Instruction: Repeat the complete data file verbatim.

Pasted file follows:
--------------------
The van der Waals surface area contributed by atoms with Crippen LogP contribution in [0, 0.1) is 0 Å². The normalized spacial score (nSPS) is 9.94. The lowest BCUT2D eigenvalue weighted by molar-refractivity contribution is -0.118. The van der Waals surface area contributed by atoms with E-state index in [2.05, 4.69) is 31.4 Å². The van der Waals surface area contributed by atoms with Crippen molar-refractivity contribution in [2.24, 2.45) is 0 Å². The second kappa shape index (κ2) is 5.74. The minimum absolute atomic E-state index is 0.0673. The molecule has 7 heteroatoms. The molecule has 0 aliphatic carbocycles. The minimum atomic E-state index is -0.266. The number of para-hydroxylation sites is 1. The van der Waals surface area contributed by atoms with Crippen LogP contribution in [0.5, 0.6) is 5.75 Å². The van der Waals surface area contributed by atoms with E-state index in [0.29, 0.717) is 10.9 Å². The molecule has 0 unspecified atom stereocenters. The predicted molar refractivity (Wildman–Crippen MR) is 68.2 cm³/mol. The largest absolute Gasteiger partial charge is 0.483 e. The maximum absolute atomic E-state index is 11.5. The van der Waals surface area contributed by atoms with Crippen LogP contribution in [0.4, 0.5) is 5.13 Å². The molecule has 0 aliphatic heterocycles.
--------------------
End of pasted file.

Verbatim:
The van der Waals surface area contributed by atoms with Crippen LogP contribution in [0, 0.1) is 0 Å². The normalized spacial score (nSPS) is 9.94. The lowest BCUT2D eigenvalue weighted by molar-refractivity contribution is -0.118. The van der Waals surface area contributed by atoms with E-state index in [2.05, 4.69) is 31.4 Å². The van der Waals surface area contributed by atoms with Crippen molar-refractivity contribution in [2.24, 2.45) is 0 Å². The second kappa shape index (κ2) is 5.74. The minimum absolute atomic E-state index is 0.0673. The molecule has 7 heteroatoms. The molecule has 0 aliphatic carbocycles. The minimum atomic E-state index is -0.266. The number of para-hydroxylation sites is 1. The van der Waals surface area contributed by atoms with Crippen LogP contribution in [0.5, 0.6) is 5.75 Å². The van der Waals surface area contributed by atoms with E-state index in [0.29, 0.717) is 10.9 Å². The molecule has 0 unspecified atom stereocenters. The predicted molar refractivity (Wildman–Crippen MR) is 68.2 cm³/mol. The largest absolute Gasteiger partial charge is 0.483 e. The maximum absolute atomic E-state index is 11.5. The van der Waals surface area contributed by atoms with Crippen LogP contribution in [0.4, 0.5) is 5.13 Å². The molecule has 0 aliphatic heterocycles.